Before there was September 11, 2001, there was December 7, 1941 a date that defined not just a generation, but a nation.
Seventy-five years later we still remember President Franklin Delano Roosevelt’s words, when he famously described the sneak attack on the United States as a “date which will live in infamy.”
And it has lived on – lived on for the many volunteers who rushed to recruiting offices in the days and weeks following the attack. Lived on for the families of those brave men and women who fought for freedom, and lived on for their descendants of those veterans these many decades later.
That long-ago Sunday morning began like any other on the sunny and serene Hawaiian Islands.
But the illusion of peace was shattered shortly before 8 am, when the first Japanese bombers and torpedo planes dropped their deadly cargo on the unprepared ships, naval yard and airfields at Pearl Harbor.
When it was over – just hours later – 2,403 Americans lay dead.
The shock of Pearl Harbor was as great as the shock of the attack on the World Trade Center 60 years later. A nation that had been divided before the attack came together to defeat an enemy and preserve freedom in the world.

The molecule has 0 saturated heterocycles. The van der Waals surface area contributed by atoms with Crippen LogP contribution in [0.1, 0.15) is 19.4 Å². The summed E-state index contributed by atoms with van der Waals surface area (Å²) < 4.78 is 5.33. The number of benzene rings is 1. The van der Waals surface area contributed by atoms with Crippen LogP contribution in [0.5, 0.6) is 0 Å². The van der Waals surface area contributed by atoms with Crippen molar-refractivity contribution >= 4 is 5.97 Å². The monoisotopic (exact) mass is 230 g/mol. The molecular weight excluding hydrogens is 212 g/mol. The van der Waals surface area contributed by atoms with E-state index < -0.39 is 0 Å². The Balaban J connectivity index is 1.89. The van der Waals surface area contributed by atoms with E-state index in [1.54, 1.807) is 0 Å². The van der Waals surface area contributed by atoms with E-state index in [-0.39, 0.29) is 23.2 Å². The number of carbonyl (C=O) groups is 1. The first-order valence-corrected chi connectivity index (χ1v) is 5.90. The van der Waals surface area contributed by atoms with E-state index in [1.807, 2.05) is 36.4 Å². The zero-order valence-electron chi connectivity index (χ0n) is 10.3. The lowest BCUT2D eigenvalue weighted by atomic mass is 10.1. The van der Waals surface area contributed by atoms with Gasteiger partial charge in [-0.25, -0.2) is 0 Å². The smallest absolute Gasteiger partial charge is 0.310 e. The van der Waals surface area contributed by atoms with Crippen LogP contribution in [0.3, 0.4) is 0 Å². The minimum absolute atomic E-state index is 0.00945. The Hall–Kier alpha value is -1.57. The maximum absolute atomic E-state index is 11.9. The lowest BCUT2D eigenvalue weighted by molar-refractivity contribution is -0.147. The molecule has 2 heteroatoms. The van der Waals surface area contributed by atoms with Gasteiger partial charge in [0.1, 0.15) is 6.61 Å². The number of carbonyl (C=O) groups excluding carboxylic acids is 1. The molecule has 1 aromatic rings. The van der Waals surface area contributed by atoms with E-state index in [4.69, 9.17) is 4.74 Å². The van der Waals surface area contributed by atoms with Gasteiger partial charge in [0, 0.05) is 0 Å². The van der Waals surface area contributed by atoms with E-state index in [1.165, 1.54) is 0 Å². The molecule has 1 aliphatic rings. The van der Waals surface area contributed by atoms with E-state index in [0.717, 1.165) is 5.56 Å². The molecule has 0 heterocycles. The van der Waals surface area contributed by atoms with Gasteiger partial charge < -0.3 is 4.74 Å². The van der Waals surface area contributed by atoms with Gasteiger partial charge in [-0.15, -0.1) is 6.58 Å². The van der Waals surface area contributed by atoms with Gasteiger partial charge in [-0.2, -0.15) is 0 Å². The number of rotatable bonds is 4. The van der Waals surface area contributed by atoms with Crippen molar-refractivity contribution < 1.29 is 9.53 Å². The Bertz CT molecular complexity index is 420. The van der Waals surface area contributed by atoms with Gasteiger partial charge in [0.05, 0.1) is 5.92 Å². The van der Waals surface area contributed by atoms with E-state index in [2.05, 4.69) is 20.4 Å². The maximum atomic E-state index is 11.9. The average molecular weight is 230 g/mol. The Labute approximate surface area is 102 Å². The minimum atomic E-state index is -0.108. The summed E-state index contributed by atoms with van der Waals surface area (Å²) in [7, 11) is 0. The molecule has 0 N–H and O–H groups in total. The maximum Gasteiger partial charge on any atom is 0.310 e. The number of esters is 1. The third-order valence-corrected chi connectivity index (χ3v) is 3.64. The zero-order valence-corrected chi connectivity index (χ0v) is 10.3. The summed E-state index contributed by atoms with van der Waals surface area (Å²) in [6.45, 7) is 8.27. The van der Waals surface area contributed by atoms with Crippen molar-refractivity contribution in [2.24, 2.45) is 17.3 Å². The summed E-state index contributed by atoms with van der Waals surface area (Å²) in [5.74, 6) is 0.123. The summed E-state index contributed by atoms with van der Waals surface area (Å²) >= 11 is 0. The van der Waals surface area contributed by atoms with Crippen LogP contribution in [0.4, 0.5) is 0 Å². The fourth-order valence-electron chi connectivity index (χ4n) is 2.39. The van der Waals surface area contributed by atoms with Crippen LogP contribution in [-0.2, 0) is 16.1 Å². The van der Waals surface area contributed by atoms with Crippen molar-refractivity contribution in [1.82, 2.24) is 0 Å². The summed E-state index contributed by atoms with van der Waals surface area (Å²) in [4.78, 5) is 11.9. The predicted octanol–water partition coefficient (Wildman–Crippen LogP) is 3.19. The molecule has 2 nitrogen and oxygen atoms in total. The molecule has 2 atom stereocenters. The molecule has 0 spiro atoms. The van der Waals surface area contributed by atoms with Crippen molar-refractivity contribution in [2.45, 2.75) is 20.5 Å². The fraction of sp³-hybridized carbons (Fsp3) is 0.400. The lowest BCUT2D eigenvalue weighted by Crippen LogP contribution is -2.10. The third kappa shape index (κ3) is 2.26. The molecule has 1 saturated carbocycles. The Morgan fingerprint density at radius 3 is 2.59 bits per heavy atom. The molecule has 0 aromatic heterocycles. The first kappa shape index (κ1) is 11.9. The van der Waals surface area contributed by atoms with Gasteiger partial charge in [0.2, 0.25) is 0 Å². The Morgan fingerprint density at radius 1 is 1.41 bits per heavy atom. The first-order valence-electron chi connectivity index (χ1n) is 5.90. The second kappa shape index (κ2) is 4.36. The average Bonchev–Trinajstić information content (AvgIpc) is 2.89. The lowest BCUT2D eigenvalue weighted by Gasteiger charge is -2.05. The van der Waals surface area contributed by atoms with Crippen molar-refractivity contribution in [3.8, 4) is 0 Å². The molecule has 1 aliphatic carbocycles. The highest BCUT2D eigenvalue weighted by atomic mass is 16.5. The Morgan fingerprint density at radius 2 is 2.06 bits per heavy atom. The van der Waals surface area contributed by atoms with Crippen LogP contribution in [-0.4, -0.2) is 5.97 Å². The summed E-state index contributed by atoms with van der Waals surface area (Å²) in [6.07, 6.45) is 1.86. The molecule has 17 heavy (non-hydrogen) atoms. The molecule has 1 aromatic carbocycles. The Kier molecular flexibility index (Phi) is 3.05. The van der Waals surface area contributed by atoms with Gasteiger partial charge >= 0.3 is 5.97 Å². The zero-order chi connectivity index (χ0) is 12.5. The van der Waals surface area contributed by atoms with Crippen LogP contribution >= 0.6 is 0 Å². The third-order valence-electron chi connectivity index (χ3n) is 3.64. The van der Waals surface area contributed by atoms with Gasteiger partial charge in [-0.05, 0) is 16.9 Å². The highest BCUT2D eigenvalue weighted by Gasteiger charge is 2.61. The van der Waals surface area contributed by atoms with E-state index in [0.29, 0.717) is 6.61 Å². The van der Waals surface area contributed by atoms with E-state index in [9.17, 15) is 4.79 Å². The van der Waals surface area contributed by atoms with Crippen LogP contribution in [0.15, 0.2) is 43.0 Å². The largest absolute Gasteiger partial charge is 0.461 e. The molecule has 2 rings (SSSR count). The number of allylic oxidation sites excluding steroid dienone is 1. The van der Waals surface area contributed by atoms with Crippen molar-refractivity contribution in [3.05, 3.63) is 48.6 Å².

Most of the men who fought that morning are gone now, but their memory persists, and it must always persist.
We will never forget our veterans who fought in World War II and in so many other wars before and since. Men and women who have made the ultimate sacrifice for freedom.
Seventy-five years ago the United States entered a conflict to end tyranny in the world. Today, our brave men and women are defending their nation from new threats to peace.
Like those first recruits who signed up in late 1941, today’s soldiers, sailors, airmen and Marines are volunteers.
From the Persian Gulf to North Korea, our United States military is prepared to protect our interests, and the interests of our friends and allies around the globe.
We now have more than 5,300 troops in Iraq, fighting against the evil Islamic terrorists of ISIS.
Our young men and women are also playing a vital role in suppressing tyranny in Syria.
Today’s military has a job to do, just as it did in the last weeks of 1941. And like their grandfathers and great-grandfathers before them, this generation of men and women in uniform will return victorious.
So, as the holiday season approaches, please join me both in remembering December 7, 1941 and in honoring today’s fighting men and women who remain in harm’s way so we and our families can be forever free.